The Letter P: The Story of Pulcinella

The Letter P , the Story of Pulcinella, a faux foreign 25 minute video short in Italian, Venetian dialect, and Latin, with English subtitles. Release date 2007. Photo © 1996 Naoya Hatakeyama. Video excerpt below.

About the work

‘The Letter P’ is a ride with Pulcinella on a roller coaster of European history, politics, language and culture. At the beginning of the 17th century, the Italian commedia dell'arte introduced the hunchback Pulcinella for the mirth and mockery of its audience. His diasporic tale of ancient Roman curses, Marranism, and escape from fascist Italy to Argentina is recounted for the first time in an interview by the Itallian Radio Network RAI 8. The revelation of Pulcinella’s Judaic roots challenges the benign public image of the commedia dell'arte and casts the shadow of modernism over its not-so-innocent origins.

Pulcinella is the last Marrano, or new Christian, who secretly worships as a Jew. He is not the descendant of Maccus from late Roman theater, nor the Neapolitan of Neapolitans as history has written, nor the Pulcinella of the ghetto tribe Tiepolo has painted, but the other Pulcinella who wears mask upon mask and whose true identity is as a descendant of Jews who emigrated from Spain to Venice via the Kingdom of Naples, only to emerge in the 17th century a favorite of the commedia dell'arte.


  • “Mill Valley Fest Holds Lead in Shaken and Stirred Media,”  Tony Reveaux, Film/Tape World, Vol.10, No.118, Nov. 1997.   “Margaret Fisher’s ‘The Letter P, the Story of Pulcinella’ is a sophisticated poetic performance essay which celebrates as it reveals the ancient Judaic roots of that picaresque primal image of commedia dell'arte. Fisher adroitly mixes media with layers of meaning to weave a bittersweet but humanized portrait of this archetypal figure of world entertainment.”

  • “Videos,”  Renata Polt, Hadassah Magazine, February, 2998.  “‘The Letter P. The Story of Pulcinella.’ A complex, partly surreal collage of drama, on-screen printed words and music, this 25-minute video takes off from the conceit that the commedia dell'arte figure of Pulcinella - a hunchbacked, hook-nosed male - was really a secret Jew.”

  • “Film,”  M. Faust, ArtVoice, June 17-23, 1999.  “‘The Letter P’ is a meditation on Pulcinella, the recurring figure from Italian commedia dell'arte whose history is that of European anti-Semitism. It is an ambitiously rich subject, and if half an hour is hardly enough to do it justice, the filmmakers cram that time with references, allusions and information.”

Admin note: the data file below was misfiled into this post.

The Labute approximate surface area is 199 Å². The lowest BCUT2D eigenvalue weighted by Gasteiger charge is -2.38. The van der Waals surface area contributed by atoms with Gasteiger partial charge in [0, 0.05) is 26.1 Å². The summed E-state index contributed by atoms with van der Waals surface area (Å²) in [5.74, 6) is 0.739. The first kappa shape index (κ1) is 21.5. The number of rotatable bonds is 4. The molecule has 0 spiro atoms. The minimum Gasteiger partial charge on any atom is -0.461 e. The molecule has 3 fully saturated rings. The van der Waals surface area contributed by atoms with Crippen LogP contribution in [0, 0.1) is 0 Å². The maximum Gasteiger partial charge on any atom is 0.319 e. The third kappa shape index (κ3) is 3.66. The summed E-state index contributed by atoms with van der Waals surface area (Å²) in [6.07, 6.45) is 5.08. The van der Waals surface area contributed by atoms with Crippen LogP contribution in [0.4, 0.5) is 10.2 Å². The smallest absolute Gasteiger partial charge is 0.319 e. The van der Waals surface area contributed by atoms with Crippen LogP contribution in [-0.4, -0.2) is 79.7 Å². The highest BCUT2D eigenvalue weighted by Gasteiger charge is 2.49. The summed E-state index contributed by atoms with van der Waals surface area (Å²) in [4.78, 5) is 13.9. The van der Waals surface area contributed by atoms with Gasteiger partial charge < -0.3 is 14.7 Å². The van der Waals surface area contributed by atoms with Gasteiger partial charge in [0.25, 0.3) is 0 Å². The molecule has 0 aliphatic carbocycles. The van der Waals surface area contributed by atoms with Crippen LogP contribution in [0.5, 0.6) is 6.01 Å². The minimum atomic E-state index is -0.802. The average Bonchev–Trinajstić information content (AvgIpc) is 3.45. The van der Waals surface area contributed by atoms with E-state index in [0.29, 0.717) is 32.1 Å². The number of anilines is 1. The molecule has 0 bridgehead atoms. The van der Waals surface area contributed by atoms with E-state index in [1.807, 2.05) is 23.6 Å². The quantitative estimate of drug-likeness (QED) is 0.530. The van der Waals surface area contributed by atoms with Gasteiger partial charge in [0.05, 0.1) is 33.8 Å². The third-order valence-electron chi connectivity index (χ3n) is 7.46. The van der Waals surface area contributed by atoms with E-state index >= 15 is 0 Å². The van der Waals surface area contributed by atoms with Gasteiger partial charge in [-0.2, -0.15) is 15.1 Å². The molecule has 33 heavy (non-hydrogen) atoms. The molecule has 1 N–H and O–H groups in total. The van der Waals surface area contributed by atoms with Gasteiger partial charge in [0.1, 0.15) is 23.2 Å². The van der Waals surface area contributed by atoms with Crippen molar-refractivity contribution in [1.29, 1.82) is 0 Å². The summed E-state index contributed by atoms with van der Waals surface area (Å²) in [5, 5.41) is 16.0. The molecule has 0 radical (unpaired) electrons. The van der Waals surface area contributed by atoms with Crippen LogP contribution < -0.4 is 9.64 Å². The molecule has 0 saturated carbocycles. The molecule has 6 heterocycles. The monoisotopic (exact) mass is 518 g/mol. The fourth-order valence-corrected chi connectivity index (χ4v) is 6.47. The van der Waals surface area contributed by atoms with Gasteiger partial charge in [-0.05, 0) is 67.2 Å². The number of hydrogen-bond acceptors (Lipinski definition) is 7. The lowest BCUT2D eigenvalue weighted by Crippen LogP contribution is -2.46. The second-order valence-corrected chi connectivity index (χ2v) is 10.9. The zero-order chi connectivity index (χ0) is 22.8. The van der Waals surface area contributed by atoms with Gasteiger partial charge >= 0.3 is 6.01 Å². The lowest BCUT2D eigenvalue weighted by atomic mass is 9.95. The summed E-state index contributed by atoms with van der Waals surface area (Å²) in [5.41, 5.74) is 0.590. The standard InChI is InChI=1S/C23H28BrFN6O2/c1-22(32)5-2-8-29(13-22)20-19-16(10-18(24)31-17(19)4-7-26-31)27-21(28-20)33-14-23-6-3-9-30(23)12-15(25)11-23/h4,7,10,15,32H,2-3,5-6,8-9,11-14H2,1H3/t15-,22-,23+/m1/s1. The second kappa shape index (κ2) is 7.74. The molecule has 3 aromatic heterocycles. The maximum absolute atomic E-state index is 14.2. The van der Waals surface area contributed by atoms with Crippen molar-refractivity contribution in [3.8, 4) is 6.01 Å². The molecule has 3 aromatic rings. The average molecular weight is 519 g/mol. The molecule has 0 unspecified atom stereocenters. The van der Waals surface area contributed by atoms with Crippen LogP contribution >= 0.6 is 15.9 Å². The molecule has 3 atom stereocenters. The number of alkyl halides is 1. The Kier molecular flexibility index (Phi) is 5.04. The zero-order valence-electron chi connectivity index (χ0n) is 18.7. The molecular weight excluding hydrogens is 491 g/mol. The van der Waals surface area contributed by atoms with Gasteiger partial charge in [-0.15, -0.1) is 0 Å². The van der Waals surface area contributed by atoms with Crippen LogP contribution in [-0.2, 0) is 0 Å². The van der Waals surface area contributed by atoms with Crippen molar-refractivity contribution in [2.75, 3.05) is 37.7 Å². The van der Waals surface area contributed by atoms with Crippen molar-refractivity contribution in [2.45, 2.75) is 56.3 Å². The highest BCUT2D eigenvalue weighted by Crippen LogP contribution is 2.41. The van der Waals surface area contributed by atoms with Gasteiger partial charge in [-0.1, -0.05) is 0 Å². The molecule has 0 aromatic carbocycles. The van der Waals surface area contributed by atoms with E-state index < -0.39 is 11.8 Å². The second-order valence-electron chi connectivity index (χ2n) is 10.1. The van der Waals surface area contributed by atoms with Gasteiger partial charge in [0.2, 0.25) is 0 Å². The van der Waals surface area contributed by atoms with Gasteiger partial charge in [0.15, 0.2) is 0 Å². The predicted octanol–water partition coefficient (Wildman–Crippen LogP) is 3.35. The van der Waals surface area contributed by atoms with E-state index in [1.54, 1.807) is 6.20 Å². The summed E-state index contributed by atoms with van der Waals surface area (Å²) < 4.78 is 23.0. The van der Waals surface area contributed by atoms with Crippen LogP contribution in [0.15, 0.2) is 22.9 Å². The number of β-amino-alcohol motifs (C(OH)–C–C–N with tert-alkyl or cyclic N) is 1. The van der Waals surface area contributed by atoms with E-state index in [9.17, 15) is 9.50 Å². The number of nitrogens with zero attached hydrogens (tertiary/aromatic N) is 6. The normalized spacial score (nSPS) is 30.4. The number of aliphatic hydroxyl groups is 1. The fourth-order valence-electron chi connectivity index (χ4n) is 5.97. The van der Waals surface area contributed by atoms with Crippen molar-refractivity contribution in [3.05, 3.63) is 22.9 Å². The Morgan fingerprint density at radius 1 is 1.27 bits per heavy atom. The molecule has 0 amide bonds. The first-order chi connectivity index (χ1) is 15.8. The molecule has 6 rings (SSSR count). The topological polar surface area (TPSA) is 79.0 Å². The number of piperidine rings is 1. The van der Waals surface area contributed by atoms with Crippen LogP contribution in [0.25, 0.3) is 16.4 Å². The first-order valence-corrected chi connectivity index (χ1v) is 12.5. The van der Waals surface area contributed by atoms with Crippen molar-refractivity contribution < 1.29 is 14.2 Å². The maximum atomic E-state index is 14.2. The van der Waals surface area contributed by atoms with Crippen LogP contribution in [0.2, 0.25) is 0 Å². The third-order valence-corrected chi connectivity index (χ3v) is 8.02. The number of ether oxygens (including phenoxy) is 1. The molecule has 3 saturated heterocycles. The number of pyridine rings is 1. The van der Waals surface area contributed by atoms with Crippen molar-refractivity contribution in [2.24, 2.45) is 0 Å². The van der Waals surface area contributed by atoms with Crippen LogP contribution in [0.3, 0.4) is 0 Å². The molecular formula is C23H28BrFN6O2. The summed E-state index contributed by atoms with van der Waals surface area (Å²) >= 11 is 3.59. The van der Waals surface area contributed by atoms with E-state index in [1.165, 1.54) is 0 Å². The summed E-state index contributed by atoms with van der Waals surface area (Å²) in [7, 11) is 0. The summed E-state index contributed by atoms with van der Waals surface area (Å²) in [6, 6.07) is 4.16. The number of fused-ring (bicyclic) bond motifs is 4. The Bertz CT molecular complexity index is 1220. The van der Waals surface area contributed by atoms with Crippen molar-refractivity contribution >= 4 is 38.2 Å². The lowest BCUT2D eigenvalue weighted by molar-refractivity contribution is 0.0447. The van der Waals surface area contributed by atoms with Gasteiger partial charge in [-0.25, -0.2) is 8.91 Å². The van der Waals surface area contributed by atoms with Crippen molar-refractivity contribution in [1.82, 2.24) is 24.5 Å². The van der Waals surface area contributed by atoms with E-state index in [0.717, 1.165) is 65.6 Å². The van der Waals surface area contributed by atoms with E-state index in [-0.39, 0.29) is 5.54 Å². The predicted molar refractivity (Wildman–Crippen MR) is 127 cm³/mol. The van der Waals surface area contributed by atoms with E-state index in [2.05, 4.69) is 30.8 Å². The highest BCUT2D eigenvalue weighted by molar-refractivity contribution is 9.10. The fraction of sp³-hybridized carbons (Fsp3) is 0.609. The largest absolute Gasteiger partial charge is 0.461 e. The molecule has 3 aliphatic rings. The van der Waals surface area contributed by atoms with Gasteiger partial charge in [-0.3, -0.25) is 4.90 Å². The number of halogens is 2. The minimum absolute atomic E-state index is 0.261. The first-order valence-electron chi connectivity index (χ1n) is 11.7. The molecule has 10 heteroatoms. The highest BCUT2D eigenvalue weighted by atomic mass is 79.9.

• “The Letter P: The Story of Pulcinella”  Abigail Izzo, L'Italo-Americano, June 26, 1997.  “This video, which was recently released in Italian with English subtitles, is interesting avant-garde, to say the least. At times I felt I was watching a Federico Fellini film.


The Story of a Pulcinella derives from Tiepolo’s vision rather than Stravinsky’s. It shows the ‘trickster’ of commedia dell'arte portrayed as the outcast hunchback, the dark alcoholic tragically cast into the role of entertainer and clown, and condemned to live in a ghetto of fellow-Pulcinellas. He is unable to extricate himself from the momentous burden of history.


  • Written, Directed, Edited by: Margaret Fisher
  • Music:  Robert Hughes
  • Additional Music: Cactus Needle Project
  • Camera: Marjorie Franklin, Naoya Hatakeyama, Jerry Carniglia, Margaret Fisher
  • Pulcinella: Gwendolyn Harper, Greg Harper, Jay Derringer, Bob Hughes, Julius Webster, Margaret Fisher
  • Pierrot: Jerry Carniglia
  • Gianni Radio: Gian Carlo Aquilanti
  • Pimpanelle: Joyce Lightbody, Nanne Meyer, Denice Newman, Elena Rivera
  • Priests: Piermario Vescovo, Tommaso Todesco
  • With: Walter Zimmerman, Chryssa Udvardy
  • Guitar: Marc Teicholz
  • Voice-Over: Shadi Bartsch, Francesco Goretti, Miriam Weisang Misrach
  • Art Direction: Jerry Carniglia
  • Costumes: Jacqueline Humbert of Avant-Garter
  • Puppets: Michael Bush, Margaret Fisher
  • Produced by: Second Evening Art and MAFISHCO
  • Languages: Italian, Venetian dialect, French, Latin Subtitles: English.
  • Release date: 1997
  • TRT: 25 minutes.
  • Genres: Faux Foreign, Commedia dell'Arte, Experimental Video, Video Short
  • Dedication: Carla Pozi Picozzi, director, Teatro L'Avogaria

  • Audio CD: The music heard on this video, Trio for Mexican Clay Flute and Music for Geraldine,
    is available on audio CD: Second Evening Art AG1964.

Screenings and Awards

  • Gold Award, JVC Tokyo Video Festival: Tokyo, Japan
  • First Prize, Jewish Video Competition: Berkeley, CA
  • Grand Festival Experimental Award, Berkeley Video & Film Festival: Berkeley, CA
  • Bronze Award, Worldfest Flagstaff: Flagstaff, AZ
  • Runner-Up, Experimental/Music-Video, SONY Visions of USA Festival: Los Angeles, CA
  • Jury Award, New York Exposition of short Films & Videos: NYC, NY
  • New York International Independent Film & Video Festival:  New York, Los Angeles
  • Videofest, Mill Valley Film Festival: Mill Valley, CA
  • EuroUnderground Tour, 1988: Krakow, Poland; Sofia Bulgaria; Wroclaw, Poland; Berlin, Germany
  • Independent Exposure, The Mansion Theater: Baltimore, MD
  • Independent Exposure, Artists Television Access (ATA): San Francisco, CA
  • Independent Exposure, The Speakeasy Cafe: Seattle, WA
  • Independent Exposure, The Knitting Factory: New York, NY
  • California College of Arts: Dahl Auditorium
  • Judah L. Magnes Museum, Berkeley, CA:  continuous screening, Fall 1997
  • Jewish Video Competition at the Pacific Film Archive: Berkeley, CA
  • The Squeaky Wheel, Buffalo, NY:  The Translation and Replication Series
  • The Virginia Museum of Fine Arts:  Richmond, VA